It is crucial to note that the entrepreneurial function can be combined into the same package as a techie (Bill Gates), a sales guy (Mark Cuban), a user interface maven (Steve Jobs), or a financial guy (Michael Bloomberg). And that it is the critical piece which ultimately (if things work out) gets the big bucks.
The moral of the story is that, for a successful company, we need to bring together all of the above pieces, realize that whatever functional skill set the entrepreneur starts out with can be augmented with the others, and understand that the lion’s share of the rewards will (after adjusting for the cost of capital), go to the entrepreneurial role, as has happened for hundreds of years.
My immediate family members were entrepreneurs from as far back as I can trace. Dad was a jeweler, then a furniture store owner. Mom wrote books and articles from her college days until she could no longer see the keyboard. One grandfather owned and maintained his apartment houses. The other was a grocer, then a jeweler.
So it seemed perfectly natural that my brother and I find our separate callings as entrepreneurs from the very start. I took pictures of neighbor children, developing them in my bedroom closet, selling the prints to those neighborhood families. I was twelve. The prints were not very good. At fifteen, I started a recording business that would pay my way through college, a business that I’d take public in a limited IPO years after, before getting into the computer software business in its infancy. My brother, who had an artist streak where no-one could identify its roots, drew pictures that were extraordinary, and became one of the world’s one hundred most noted architects.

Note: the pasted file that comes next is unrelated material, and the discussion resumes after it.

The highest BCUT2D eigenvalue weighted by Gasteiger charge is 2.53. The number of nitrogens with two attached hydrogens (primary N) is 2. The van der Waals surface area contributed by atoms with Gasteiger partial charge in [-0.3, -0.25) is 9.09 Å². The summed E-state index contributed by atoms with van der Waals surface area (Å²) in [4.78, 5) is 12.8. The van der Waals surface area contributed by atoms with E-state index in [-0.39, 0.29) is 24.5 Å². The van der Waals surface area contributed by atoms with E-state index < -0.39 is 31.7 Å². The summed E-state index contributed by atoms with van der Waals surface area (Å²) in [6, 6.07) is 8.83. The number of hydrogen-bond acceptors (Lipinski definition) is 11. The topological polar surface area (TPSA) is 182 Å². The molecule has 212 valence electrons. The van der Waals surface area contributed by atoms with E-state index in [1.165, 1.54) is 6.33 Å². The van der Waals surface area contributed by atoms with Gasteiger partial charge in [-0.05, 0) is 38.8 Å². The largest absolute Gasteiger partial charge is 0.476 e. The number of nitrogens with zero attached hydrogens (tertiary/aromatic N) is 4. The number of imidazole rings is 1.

What drove my brother and me to perform, to risk so much, to skirt bankruptcy, to press on again and again? For us, I believe it was two important things. First, our family DNA made us comfortable talking about risk and self-discovery in running a business, even without formal training. Second, and more importantly, my brother and I watched our dad run his business in the most conservative manner possible, refusing to expand or take risks, comfortable with a steady income and no prospects of building wealth through building business equity. Both of us reacted in different ways, but in common was the urge to take much more risk, to push the boundaries, to succeed spectacularly or fail and start again. We reacted to our view of dad’s conservatism.
[Email readers, continue here...] We tell the story that dad was offered the general store franchise in the brand new park in Anaheim soon to be built by Walt Disney. The price for the franchise in 1953 was $50,000. Dad turned it down, stating that there was no chance of success for a park so far from downtown Los Angeles. His two sons observed, and perhaps reacted in later years by pushing to take the chance for themselves equal to that declined by dad.
Are you a DNA-based entrepreneur? Or are you starting out to build the next Cisco Systems because you know how your employer has failed to do so? Or do you want freedom from the senseless bureaucracy you face daily in your present job? Have you found the cure for cancer and need to bring it to the world? Or is your reason for risk more basic – that you found an easy opportunity to fill a need and you have the skill and desire to take that chance.
Think for a minute about your real reasons for taking this ride. It will help you to make better decisions about future risk, about your tolerance for it, and about your inner-self.
HARD COVER book directly from Berkus.com, signed by Dave (with gift inscription if requested): http://www.berkus.com/_e/Books/product/Advanced_Berkonomics-hardcover/Advanced_BERKONOMICS_Hardcover.htm
SOFT COVER book directly from Berkus.com, signed by Dave (with gift inscription if requested): http://www.berkus.com/_e/Books/product/Advanced_Berkonomics_soft_cover/Advanced_BERKONOMICS_Soft_cover.htm
Next week, we begin again with new insights from startup through liquidity event, including guest postings by some of the nation’s best known angel investors and entrepreneurs. Stay tuned! – Dave
So you’ve successfully sold your business and have received enough money from the sale to become financially independent, no longer having to work for a living. That is a comfortable place to be, and it is one experienced by more and more people, especially in technology-based businesses.